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Re: Internal processes and/or external choreographies (was RE: Events and States ...

From: Assaf Arkin <arkin@intalio.com>
Date: Thu, 10 Apr 2003 18:46:16 -0700
Message-ID: <3E961E68.703@intalio.com>
To: "Burdett, David" <david.burdett@commerceone.com>
CC: "'Cummins, Fred A'" <fred.cummins@eds.com>, "'jdart@tibco.com'" <jdart@tibco.com>, public-ws-chor@w3.org

Burdett, David wrote:

>Thanks ... but one thing we haven't nailed down yet is the extent to which
>the scope of this group covers definition of languages to define internal
>process definitions (as in WSCI and BPEL4WS) as well as external
>choreographies. I have been focusing on the latter but we need to be clear
>what we are doing about the former.
>
>For example we could have the following as requirements for internal process
>definitions ...
>
>"An internal process definition MUST be capable of defining the sequence and
>rules by which software is executed within a 'Control Domain' " ... Control
>domain has been defined/described/discussed earlier.
>
>"An internal process definition MUST be capable of identifying the
>relationships and dependencies it has on an external choreography
>definition."
>  
>
This one is easy, you derive part of the choreography from the 
implementation. I think the challange is to define a choreography first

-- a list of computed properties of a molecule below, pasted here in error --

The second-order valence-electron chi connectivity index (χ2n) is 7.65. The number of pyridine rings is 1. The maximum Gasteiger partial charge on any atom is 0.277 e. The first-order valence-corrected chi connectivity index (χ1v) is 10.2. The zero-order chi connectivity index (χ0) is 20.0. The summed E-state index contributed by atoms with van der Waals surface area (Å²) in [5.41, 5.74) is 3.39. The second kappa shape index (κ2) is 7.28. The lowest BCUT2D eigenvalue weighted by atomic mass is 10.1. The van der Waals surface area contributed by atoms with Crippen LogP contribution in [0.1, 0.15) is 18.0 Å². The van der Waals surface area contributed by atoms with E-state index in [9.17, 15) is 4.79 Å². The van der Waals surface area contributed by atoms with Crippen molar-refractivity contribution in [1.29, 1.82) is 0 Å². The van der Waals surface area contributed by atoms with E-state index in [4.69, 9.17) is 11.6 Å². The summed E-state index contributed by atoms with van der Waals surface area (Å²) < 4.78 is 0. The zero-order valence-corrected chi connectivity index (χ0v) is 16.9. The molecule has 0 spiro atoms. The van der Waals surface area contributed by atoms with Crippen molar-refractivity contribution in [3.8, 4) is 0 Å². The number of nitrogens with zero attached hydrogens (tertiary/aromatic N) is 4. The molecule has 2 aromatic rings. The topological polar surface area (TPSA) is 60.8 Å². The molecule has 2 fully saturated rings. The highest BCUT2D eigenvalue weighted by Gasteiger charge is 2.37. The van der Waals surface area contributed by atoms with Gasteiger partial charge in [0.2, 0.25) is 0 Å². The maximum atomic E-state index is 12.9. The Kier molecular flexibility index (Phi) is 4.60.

and then build an implementation that "sticks".

This is why it becomes important to discuss implementation. Not because 
you want to pick one particular way to build it. Far from that. Because 
you want to investigate how to ensure that the implementation - and any 
implementation - could claim conformance to the choreography.

If the choreography is a bit too abstract or too loose you won't be able 
to determine if the implementation "sticks". You can run the 
implementation, see if it works. Trial by error is not my favorite approach.

On the other hand, if the choreography is too concrete or too tightly 
coupled you end up marrying the choreography to the implementation, you 
can't have variance in the implementation and that's a big no-no in my 
opinion.

Somewhere inbetween there's a silver line. A choreography that is 
precise enough for you to check conformance of the implementation at 
design-time, in fact derive some template for the implementation from 
the choreography, yet is abstract enough to allow a variety of 
implementation and also implementation approaches.

arkin

>... I am sure there are more, like internal process definitions being Turing
>complete ...
>
>Any thoughts chairs?
>
>David
>
>  
>
Received on Thursday, 10 April 2003 21:47:59 UTC

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